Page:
Matched MeSH terms: Magnesium/administration & dosage*; Magnesium/blood; Magnesium/metabolism; Magnesium Deficiency/blood; Magnesium Deficiency/metabolism*
  3. Agarwal R, Iezhitsa I, Agarwal P, Spasov A
    Exp Eye Res, 2012 Aug;101:82-9.
    PMID: 22668657 DOI: 10.1016/j.exer.2012.05.008
    Magnesium is one of the most important regulatory cation involved in several biological processes. It is important for maintaining the structural and functional integrity of vital ocular tissues such as lens. Presence of high magnesium content especially in the peripheral part of lens as compared to aqueous and vitreous humor has been observed. Magnesium plays significant role as a cofactor for more than 350 enzymes in the body especially those utilizing ATP. Membrane associated ATPase functions that are crucial in regulating the intracellular ionic environment, are magnesium-dependent. Moreover, the enzymes involved in ATP production and hydrolysis are also magnesium-dependent. Magnesium deficiency by interfering with ATPase functions causes increased intracellular calcium and sodium and decreases intracellular potassium concentration. Furthermore, magnesium deficiency is associated with increased oxidative stress secondary to increased expression of inducible nitric oxide synthase and increased production of nitric oxide. Thus the alterations in lenticular redox status and ionic imbalances form the basis of the association of magnesium deficiency with cataract. In this paper we review the mechanisms involved in magnesium homeostasis and the role of magnesium deficiency in the pathogenesis of cataract.
    Matched MeSH terms: Magnesium Deficiency/physiopathology*; Magnesium Compounds/metabolism
  4. Sinniah D
    Intern Med J, 2015 Apr;45(4):467-8.
    PMID: 25827521 DOI: 10.1111/imj.12715
    Matched MeSH terms: Magnesium Deficiency/blood; Magnesium Deficiency/complications*; Magnesium Deficiency/diagnosis*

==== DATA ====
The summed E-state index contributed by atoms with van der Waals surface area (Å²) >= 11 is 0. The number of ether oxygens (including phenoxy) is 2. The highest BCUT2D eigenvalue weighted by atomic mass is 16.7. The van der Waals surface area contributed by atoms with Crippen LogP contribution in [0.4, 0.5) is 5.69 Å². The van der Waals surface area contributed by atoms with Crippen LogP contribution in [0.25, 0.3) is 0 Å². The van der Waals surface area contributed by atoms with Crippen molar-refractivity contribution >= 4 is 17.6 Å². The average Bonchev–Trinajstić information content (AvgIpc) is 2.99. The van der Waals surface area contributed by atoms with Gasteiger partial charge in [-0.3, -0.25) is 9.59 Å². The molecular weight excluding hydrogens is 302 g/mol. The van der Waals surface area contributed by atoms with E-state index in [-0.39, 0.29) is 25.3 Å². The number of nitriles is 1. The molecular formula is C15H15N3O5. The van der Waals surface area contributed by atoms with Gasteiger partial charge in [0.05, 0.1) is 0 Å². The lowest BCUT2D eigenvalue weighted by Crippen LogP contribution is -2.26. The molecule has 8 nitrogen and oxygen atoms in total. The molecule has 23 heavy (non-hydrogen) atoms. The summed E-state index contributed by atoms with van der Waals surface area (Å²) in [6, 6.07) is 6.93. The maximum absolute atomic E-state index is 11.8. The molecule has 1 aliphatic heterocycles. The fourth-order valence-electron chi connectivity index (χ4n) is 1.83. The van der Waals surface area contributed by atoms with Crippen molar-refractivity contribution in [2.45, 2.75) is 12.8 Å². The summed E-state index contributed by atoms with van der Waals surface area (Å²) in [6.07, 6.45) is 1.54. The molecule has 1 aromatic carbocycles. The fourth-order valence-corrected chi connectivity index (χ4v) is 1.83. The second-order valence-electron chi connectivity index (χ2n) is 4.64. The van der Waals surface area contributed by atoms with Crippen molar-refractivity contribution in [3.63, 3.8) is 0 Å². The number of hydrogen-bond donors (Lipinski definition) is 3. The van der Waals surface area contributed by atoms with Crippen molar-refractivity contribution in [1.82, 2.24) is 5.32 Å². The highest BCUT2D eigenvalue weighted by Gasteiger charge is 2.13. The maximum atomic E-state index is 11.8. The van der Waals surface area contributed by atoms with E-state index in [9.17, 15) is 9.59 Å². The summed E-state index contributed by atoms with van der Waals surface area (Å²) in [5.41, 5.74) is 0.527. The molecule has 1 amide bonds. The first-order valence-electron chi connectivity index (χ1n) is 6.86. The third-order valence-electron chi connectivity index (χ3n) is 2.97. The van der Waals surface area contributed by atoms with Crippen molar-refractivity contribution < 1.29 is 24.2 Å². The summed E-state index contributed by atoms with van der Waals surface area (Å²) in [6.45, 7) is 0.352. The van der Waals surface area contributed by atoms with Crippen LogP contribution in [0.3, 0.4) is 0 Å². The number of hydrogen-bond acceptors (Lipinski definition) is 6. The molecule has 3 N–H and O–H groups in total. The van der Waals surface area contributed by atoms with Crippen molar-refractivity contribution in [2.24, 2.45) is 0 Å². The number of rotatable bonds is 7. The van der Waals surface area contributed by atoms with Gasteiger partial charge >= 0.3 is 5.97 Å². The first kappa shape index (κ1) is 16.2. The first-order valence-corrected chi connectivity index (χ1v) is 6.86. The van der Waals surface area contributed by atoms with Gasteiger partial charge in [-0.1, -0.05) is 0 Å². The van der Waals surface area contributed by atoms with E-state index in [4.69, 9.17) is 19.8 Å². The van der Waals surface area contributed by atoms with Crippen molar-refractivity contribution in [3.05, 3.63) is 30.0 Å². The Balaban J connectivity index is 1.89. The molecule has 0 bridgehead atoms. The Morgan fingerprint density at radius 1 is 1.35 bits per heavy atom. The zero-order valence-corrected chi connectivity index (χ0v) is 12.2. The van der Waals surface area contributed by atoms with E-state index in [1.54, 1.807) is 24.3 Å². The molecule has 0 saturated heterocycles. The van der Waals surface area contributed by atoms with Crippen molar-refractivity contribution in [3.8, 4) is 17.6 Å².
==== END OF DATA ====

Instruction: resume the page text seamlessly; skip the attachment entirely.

5. Kharitonova M, Iezhitsa I, Zheltova A, Ozerov A, Spasov A, Skalny A
    J Trace Elem Med Biol, 2015 Jan;29:227-34.
    PMID: 25127069 DOI: 10.1016/j.jtemb.2014.06.026
    Magnesium (Mg) deficiency is implicated in the development of numerous disorders of the cardiovascular system. Moreover, the data regarding the efficacy of different magnesium compounds in the correction of impaired functions due to low magnesium intake are often fragmentary and inconsistent. The aim of this study was to compare the effects of the most bioavailable Mg compounds (Mg l-aspartate, Mg N-acetyltaurate, Mg chloride, Mg sulphate and Mg oxybutyrate) on systemic inflammation and endothelial dysfunction in rats fed a low Mg diet for 74 days. A low Mg diet decreased the Mg concentration in the plasma and erythrocytes, which was accompanied by a reduced concentration of eNOs and increased levels of endothelin-1 level in the serum and impaired endothelium-dependent vasodilatation. These effects increased the concentration of proinflammatory molecules, such as VCAM-1, TNF-α, IL-6 and CRP, indicating the development of systemic inflammation and endothelial dysfunction. The increased total NO level, which estimated from the sum of the nitrate and nitrite concentrations in the serum, may also be considered to be a proinflammatory marker. Two weeks of Mg supplementation partially or fully normalised the ability of the vascular wall to effect adequate endothelium-dependent vasodilatation and reversed the levels of most endothelial dysfunction and inflammatory markers (except CRP) to the mean values of the control group. Mg sulphate had the smallest effect on the endothelin-1, TNF-α and VCAM-1 levels. Mg N-acetyltaurate was significantly more effective in restoring the level of eNOS compared to all other studied compounds, except for Mg oxybutyrate. Taken together, the present findings demonstrate that all Mg compounds equally alleviate endothelial dysfunction and inflammation caused by Mg deficiency. Mg sulphate tended to be the least effective compound.